“His music … brought a great deal of joy to the world, but his personality brought even more, conveying a message of grit, determination, indomitability, above all a bottomless appreciation for the human comedy that left little room for the drab or the dreary in his presence.” — Peter Guralnick
As Dr. King once famously said, longevity has its place. And when it comes to a career in music, longevity is something that’s widely sought after but all to seldom experienced. We often celebrate the singular achievement of the one-hit-wonders but there are some artists who have had the opposite experience. Rufus Thomas was one of those artists, with a career that spanned 75 years.
Thomas was Memphis, through and through. He was born there in 1917 and at the age of six, he was already performing in a school theatrical production. He played a frog. By the time he reached his teens, Thomas was touring around the South as part of a troupe called the Rabbit’s Foot Minstrels, performing as a comedian and tap dancer. When he came home to Memphis he would emcee vaudeville and talent shows at the Palace Theater on Beale Street. The talent show winners included the likes of B.B. King, Bobby Bland, and Johnny Ace.
At the age of 23, Thomas married Cornelia Lorene Wilson in a ceremony officiated by the Reverend C.L. Franklin, father of Aretha Franklin. He didn’t rely on income from his show business pursuits and took a day job at a textile bleaching plant. It was a job that Thomas worked for 20 years. He never stopped performing, however, and by the time he was in his 20s, Thomas was writing and singing his own songs. After making his professional singing debut at the Beale Street Elks Club, Thomas became a regular at the Memphis clubs including Currie’s Club Tropicana.
Thomas was 33 years old when he signed his first record deal with the tiny Dallas-based Star Talent label. There he recorded his first 78 r.p.m. single, “I’ll Be a Good Boy” b/w “I’m So Worried.” Although Thomas claimed to not be looking to get rich with the single he had to have been disappointed by the decidedly lackluster sales. “The record sold five copies and I bought four of them,” he once told the Dallas Observer. The record did succeed in garnering a positive review from the influential Billboard Magazine though. Thomas also recorded with Bobby Plater’s Orchestra for Bullet Records in Nashville but he was billed as “Mr. Swing” on those records and it was only years later that they were credited to Thomas.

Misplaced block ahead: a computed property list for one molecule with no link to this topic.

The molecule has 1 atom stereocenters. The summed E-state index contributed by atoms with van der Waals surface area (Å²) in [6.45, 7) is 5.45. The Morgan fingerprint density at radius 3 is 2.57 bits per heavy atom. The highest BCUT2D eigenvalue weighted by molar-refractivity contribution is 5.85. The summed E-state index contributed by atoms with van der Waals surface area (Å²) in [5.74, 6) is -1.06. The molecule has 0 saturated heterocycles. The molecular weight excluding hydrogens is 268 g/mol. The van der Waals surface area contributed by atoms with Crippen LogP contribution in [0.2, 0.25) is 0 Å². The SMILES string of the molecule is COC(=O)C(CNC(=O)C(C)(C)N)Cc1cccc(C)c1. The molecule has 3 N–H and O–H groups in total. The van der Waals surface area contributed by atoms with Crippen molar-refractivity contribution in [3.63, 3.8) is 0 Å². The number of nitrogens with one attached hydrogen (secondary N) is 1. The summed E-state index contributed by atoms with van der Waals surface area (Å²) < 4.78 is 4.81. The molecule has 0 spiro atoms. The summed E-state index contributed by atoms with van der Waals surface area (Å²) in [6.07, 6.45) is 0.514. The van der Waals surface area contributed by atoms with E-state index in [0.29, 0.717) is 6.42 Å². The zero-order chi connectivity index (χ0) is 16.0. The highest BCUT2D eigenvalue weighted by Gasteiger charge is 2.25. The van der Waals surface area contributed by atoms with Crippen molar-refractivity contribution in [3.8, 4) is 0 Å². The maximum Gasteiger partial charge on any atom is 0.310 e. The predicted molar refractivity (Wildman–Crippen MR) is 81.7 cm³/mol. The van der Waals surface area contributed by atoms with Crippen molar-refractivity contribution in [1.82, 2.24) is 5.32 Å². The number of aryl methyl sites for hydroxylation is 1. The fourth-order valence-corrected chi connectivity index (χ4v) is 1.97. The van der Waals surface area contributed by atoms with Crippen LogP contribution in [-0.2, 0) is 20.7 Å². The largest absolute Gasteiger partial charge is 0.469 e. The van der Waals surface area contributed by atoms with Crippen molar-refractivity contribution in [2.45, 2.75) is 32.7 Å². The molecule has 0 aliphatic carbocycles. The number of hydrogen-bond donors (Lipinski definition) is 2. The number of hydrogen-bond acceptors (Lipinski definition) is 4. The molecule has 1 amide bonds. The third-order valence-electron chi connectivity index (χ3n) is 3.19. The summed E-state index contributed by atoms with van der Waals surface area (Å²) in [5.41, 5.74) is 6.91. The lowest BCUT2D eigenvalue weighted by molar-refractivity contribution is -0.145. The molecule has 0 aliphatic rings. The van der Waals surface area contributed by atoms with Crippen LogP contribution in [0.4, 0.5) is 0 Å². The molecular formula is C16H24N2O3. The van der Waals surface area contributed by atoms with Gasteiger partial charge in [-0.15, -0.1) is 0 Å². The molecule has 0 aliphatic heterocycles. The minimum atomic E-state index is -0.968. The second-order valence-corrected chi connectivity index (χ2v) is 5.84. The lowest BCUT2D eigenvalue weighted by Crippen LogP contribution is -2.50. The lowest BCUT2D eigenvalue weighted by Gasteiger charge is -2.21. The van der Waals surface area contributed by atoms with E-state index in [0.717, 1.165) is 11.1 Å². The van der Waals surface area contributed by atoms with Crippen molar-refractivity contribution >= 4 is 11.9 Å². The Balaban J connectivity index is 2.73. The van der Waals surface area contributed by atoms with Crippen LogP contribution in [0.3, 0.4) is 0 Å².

The next stop for Thomas as a singer was at Sam Phillip’s Sun Studios where he recorded several sides for Chess Records. When none of them managed to find success, Thomas took his ebullient personality to radio station WDIA where he became a DJ. His afternoon radio show was called Hoot and Holler and his presentation of blues and R&B appealed to both black and white listeners. The radio career brought Thomas the kind of fame that he had failed to achieve as a singer but the audience that he built at WDIA allowed him to take another crack at music. In 1953, at the urging of Phillips, Thomas recorded “Bear Cat” as an answer record to Big Mama Thornton’s hit “Hound Dog.” The record reached #3 on the R&B chart making it Sun Records’ first national hit. Don Robey, the publisher of “Hound Dog,” didn’t like the record a bit and launched a copyright infringement suit that almost put Sun out of business before Elvis even showed up there.